Supervise Your Dog

It is vital to observe your dog continuously during the training phase. This is because accidents can (and will) take place and you need to know about them. This will allow you to clean those spots to avoid confusion in your dog’s mind. You can also confine him/her in a specific area of the house to make things easier.

Clean the Accident Spots Thoroughly

Person cleaning a couch with a spot cleaning machine

Dogs have a very powerful sense of smell and will be able to find traces of urine in an accident spot, even if you think it’s clean. Therefore, it’s important to deodorize these spots to keep your rescue dog from peeing in the house. You will need enzyme-based cleaners to ensure that the area is actually free from dog urine.

How to Train My Rescue Dog Who is Peeing in the House?

Housetraining a rescue dog is extremely important not only because it keeps your house clean, but also because it will strengthen your bond with your pup. According to Wag Walking, you will need a lot of patience to train rescue dogs. This is because their habits are developed and it’s difficult for them to learn new things. Read on to know about an effective method to train a rescue dog who is peeing in the house.

Make Sure that Your Pooch is Healthy

Happy Border Collie sitting in a field of orange and yellow flowers

The very first thing that you need to do is to visit a vet for a detailed checkup of your pup. This will rule out any medical condition that could be responsible for inappropriate urination. This is because problems, like urinary tract infections and kidney disease, are quite common, especially in older dogs.  

Make Your Dog Comfortable

Going to a new home can be a disturbing experience for some dogs because they are unfamiliar with the surroundings. The feelings of fear and stress increase the possibility of accidents, even if you have adopted a housetrained dog.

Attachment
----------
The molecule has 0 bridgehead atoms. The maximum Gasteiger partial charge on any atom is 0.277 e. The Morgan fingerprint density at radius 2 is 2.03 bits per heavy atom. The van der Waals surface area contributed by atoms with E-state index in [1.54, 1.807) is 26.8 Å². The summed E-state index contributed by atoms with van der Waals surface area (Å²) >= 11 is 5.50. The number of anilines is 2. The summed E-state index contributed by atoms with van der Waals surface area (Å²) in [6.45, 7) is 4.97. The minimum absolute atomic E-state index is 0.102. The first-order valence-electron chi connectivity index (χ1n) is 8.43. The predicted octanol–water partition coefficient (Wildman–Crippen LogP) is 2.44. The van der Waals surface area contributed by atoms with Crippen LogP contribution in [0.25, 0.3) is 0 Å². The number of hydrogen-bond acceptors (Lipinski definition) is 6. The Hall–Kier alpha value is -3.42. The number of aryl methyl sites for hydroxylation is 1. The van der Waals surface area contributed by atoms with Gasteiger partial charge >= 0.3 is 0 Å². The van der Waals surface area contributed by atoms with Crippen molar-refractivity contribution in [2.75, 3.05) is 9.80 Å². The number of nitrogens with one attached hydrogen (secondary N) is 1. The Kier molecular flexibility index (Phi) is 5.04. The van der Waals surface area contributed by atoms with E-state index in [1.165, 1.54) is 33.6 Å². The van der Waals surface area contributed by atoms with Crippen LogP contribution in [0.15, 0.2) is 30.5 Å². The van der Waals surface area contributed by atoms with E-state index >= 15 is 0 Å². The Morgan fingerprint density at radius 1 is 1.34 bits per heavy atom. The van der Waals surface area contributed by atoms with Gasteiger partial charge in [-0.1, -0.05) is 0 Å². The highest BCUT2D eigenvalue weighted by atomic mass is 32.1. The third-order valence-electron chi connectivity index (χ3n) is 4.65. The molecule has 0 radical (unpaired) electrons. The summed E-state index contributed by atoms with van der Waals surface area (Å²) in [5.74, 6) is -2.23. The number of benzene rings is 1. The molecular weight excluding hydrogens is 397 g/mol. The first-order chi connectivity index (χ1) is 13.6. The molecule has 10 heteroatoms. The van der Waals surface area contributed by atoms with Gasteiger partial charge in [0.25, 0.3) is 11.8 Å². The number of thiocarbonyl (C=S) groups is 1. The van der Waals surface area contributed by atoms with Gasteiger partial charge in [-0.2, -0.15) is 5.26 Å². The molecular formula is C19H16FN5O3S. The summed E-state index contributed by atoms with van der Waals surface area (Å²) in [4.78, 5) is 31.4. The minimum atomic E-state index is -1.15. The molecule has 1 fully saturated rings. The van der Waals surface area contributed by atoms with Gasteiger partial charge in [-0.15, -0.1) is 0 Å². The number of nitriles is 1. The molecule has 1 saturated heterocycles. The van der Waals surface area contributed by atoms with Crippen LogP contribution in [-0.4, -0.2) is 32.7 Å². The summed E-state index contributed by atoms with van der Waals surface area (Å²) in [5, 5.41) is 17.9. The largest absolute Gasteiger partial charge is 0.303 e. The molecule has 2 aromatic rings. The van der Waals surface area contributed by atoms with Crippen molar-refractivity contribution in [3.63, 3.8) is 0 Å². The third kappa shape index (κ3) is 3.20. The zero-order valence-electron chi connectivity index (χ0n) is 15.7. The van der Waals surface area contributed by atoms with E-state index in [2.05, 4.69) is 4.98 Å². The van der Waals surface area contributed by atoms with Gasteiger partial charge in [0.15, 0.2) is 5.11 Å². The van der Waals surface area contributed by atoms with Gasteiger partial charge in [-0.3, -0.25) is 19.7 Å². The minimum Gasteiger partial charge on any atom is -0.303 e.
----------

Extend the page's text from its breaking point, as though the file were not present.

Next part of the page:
You should try to make things easier for your pooch by providing him/her a comfortable environment. For example, you can use a pheromone diffuser to relax him/her. You should also make safe places for your canine friend so that he/she feels at home.

Use a Crate

Close up of a border collie in a crate

Dogs love to have their den and a crate is an excellent alternative to replicate that feeling. Other than keeping your rescue dog comfortable, it will also help in teaching him/her house manners. This is because canines don’t like to pee in the area where they sleep or eat. Therefore, the chances of a rescue dog peeing in the house can be minimized.   

Provide Regular Bathroom Breaks

To maximize the benefits of a dog crate, it’s essential to provide sufficient toilet breaks to your pooch. There is no pre-defined number of bathroom visits because they are dependent on the breed and age of your dog. Observe your pup and ensure that he/she is getting enough opportunities to relieve himself/herself at the right spot.

Appreciate the ‘Good’ Work

Positive reinforcement is pivotal for dog training because it can speed up the process. Whenever your dog uses his/her ‘bathroom’, reward him/her with a tasty treat and a lot of appreciation.